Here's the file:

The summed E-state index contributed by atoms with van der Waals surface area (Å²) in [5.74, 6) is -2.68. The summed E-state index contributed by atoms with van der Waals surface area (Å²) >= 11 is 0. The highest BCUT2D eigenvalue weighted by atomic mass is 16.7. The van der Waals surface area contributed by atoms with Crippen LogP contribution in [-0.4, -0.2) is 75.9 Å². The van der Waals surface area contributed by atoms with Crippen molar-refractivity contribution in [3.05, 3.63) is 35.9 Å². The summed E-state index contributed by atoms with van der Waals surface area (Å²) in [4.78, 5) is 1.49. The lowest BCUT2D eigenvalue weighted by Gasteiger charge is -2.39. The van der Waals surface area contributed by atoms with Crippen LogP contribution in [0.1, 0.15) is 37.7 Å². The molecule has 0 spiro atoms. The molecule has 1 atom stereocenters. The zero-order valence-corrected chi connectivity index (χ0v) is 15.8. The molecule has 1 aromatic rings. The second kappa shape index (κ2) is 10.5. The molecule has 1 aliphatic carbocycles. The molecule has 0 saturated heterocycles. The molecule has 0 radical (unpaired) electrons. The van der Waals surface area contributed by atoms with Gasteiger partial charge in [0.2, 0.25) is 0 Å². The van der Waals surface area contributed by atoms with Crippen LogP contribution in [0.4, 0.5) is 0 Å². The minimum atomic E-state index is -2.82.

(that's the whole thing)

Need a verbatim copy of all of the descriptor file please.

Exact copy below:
The summed E-state index contributed by atoms with van der Waals surface area (Å²) in [5.74, 6) is -2.68. The summed E-state index contributed by atoms with van der Waals surface area (Å²) >= 11 is 0. The highest BCUT2D eigenvalue weighted by atomic mass is 16.7. The van der Waals surface area contributed by atoms with Crippen LogP contribution in [-0.4, -0.2) is 75.9 Å². The van der Waals surface area contributed by atoms with Crippen molar-refractivity contribution in [3.05, 3.63) is 35.9 Å². The summed E-state index contributed by atoms with van der Waals surface area (Å²) in [4.78, 5) is 1.49. The lowest BCUT2D eigenvalue weighted by Gasteiger charge is -2.39. The van der Waals surface area contributed by atoms with Crippen LogP contribution in [0.1, 0.15) is 37.7 Å². The molecule has 0 spiro atoms. The molecule has 1 atom stereocenters. The zero-order valence-corrected chi connectivity index (χ0v) is 15.8. The molecule has 1 aromatic rings. The second kappa shape index (κ2) is 10.5. The molecule has 1 aliphatic carbocycles. The molecule has 0 saturated heterocycles. The molecule has 0 radical (unpaired) electrons. The van der Waals surface area contributed by atoms with Gasteiger partial charge in [0.2, 0.25) is 0 Å². The van der Waals surface area contributed by atoms with Crippen LogP contribution in [0.4, 0.5) is 0 Å². The minimum atomic E-state index is -2.82.